Here’s what you need to know at the end of the day.
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Good evening. Here’s the latest.
1. The authorities are still searching for a motive behind the latest mass shooting to rock the nation in just a few weeks.
A gunman on late Thursday fatally shot eight people at an Indianapolis FedEx facility where he used to work. At least seven others were injured during a fast-moving, chaotic scene before the 19-year-old suspect killed himself. Officials believe the young man was armed with a rifle. The F.B.I. said the man had been interviewed by agents a year ago after his mother contacted law enforcement to report that he might try to commit “suicide by cop.”
A large number of Sikh employees worked at the facility. The names of the victims have not been released. Here’s what else we know.
The rampage marked the 147th mass shooting so far this year in the U.S., according to one organization, and caps a week in which violence has been prominent on screens across the country, with the release of a video of a Chicago police officer fatally shooting a 13-year-old, the killing of Duante Wright, a Black man, by a white police officer, and the conclusion of testimony in the murder trial of Derek Chauvin.
2. Facing a backlash, the White House abruptly reversed course on the number of refugees that would be allowed into the U.S.
At midday Friday, the White House said it would keep a cap on refugees at 15,000, a historically low level set by the Trump administration and a reversal of an earlier promise to boost that number to more than 60,000. But just hours later, the White House put out a statement saying it expects to increase the cap next month. It did not give a specific number. Above, a refugee camp in Afrin, Syria.
In other Washington news:
Russia will expel 10 U.S. diplomats and ban some American officials from the country in retaliation for the White House’s new sanctions.
A member of the Oath Keepers pleaded guilty to charges connected to the Capitol riot of Jan. 6 and will cooperate with the government’s inquiry.
3. The nation’s effort to track coronavirus variants is getting a $2 billion boost.
Public health experts have said the effort is desperately needed to help forestall another devastating surge of Covid-19 cases in the U.S. The investment is the most significant measure yet by the federal government to speed up its ability to locate more contagious variants, which account for over half of infections and could prolong the pandemic.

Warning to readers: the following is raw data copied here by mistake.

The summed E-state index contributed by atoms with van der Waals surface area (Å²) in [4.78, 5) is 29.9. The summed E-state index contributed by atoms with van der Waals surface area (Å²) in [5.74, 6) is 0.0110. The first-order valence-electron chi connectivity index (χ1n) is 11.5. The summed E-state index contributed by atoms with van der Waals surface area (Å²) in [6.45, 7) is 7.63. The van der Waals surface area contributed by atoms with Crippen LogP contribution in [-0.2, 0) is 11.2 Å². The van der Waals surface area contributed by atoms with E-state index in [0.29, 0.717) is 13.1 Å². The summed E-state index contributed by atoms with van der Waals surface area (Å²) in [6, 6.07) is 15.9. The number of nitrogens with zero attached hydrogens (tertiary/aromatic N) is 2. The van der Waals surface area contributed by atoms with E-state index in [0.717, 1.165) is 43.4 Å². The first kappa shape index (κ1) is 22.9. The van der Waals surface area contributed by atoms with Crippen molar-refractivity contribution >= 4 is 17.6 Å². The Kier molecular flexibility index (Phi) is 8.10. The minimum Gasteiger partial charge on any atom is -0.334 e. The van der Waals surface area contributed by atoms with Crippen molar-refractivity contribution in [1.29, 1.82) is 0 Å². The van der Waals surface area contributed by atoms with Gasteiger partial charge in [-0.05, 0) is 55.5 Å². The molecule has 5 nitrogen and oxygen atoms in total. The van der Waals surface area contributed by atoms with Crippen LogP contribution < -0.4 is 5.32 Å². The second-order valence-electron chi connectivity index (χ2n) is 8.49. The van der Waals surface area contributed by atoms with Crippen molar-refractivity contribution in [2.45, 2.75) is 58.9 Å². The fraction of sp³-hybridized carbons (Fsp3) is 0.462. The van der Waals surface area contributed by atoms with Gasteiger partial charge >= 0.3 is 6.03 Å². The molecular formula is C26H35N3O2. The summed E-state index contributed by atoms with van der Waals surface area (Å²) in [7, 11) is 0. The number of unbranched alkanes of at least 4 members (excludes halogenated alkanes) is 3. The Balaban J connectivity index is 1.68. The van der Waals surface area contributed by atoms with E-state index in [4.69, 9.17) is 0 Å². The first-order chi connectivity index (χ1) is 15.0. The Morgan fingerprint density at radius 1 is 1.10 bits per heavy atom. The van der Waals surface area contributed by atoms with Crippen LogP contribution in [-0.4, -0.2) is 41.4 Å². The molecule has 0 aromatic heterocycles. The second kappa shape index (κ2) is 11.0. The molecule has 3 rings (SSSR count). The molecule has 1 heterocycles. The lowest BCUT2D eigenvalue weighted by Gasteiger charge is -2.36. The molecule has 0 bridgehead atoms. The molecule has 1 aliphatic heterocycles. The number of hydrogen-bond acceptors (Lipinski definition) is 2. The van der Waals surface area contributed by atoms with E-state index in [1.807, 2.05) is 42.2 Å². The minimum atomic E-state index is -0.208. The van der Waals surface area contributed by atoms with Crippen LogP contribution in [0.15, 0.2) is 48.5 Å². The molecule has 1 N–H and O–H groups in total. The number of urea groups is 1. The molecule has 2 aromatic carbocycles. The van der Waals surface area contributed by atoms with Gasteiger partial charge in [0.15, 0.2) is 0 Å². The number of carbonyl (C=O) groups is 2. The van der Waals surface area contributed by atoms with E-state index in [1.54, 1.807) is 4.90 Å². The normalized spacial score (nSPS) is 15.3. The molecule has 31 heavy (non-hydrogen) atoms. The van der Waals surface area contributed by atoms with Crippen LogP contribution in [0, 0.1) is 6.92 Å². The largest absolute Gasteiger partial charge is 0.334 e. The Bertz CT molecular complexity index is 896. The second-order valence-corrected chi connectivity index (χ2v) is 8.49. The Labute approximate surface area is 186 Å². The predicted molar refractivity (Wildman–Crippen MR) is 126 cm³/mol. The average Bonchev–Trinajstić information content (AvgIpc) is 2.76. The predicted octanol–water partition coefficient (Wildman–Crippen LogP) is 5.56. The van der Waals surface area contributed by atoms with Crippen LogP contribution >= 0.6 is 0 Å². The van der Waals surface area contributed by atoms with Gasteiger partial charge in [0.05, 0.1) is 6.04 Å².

While federal officials are still reviewing a rare blood clot disorder that appeared in six women after they received the Johnson & Johnson vaccine, our Upshot team put the risk in context: The rate of blood clots is extremely low, but the pause on the Johnson & Johnson vaccine could reveal more cases.
Here’s what women need to know about getting a coronavirus vaccine.
4. Liberty University sued Jerry Falwell Jr. for $10 million, accusing its former president and chancellor of breach of contract and fiduciary duty.
The lawsuit exacerbates the messy divorce between the Christian university and its former president. It claims that Mr. Falwell withheld scandalous and potentially damaging information from Liberty’s board of trustees — including being threatened with extortion by a man who had a yearslong sexual relationship with Mr. Falwell’s wife — while negotiating a generous new contract for himself in 2019.
Instead of divulging the active threat to Liberty’s board, “Falwell Jr. chose personal protection,” the suit claims.
5. China reported 18.3 percent quarterly growth a year after Covid-19 froze its economy. The recovery was powered by exports, big infrastructure and property investment.
But not everybody is enjoying the boom. China is now trying to get its consumers to return to their prepandemic ways, something that other countries will soon have to grapple with once more vaccines become available.